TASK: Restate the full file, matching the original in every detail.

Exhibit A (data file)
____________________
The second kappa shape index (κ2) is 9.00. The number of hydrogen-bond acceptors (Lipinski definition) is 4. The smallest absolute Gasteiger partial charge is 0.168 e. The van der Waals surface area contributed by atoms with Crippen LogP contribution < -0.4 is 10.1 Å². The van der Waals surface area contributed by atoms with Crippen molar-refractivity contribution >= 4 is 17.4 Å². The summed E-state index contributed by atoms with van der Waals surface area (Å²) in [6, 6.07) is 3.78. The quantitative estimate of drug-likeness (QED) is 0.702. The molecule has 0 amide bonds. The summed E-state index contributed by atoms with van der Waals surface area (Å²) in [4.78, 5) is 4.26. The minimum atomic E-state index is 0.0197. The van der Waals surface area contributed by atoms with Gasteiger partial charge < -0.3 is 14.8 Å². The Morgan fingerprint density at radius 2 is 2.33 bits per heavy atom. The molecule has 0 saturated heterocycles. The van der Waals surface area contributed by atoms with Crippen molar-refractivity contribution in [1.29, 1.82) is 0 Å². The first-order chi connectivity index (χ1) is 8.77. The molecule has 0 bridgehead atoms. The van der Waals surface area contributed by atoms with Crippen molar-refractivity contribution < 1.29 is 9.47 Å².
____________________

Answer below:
The second kappa shape index (κ2) is 9.00. The number of hydrogen-bond acceptors (Lipinski definition) is 4. The smallest absolute Gasteiger partial charge is 0.168 e. The van der Waals surface area contributed by atoms with Crippen LogP contribution < -0.4 is 10.1 Å². The van der Waals surface area contributed by atoms with Crippen molar-refractivity contribution >= 4 is 17.4 Å². The summed E-state index contributed by atoms with van der Waals surface area (Å²) in [6, 6.07) is 3.78. The quantitative estimate of drug-likeness (QED) is 0.702. The molecule has 0 amide bonds. The summed E-state index contributed by atoms with van der Waals surface area (Å²) in [4.78, 5) is 4.26. The minimum atomic E-state index is 0.0197. The van der Waals surface area contributed by atoms with Gasteiger partial charge < -0.3 is 14.8 Å². The Morgan fingerprint density at radius 2 is 2.33 bits per heavy atom. The molecule has 0 saturated heterocycles. The van der Waals surface area contributed by atoms with Crippen molar-refractivity contribution in [1.29, 1.82) is 0 Å². The first-order chi connectivity index (χ1) is 8.77. The molecule has 0 bridgehead atoms. The van der Waals surface area contributed by atoms with Crippen molar-refractivity contribution < 1.29 is 9.47 Å².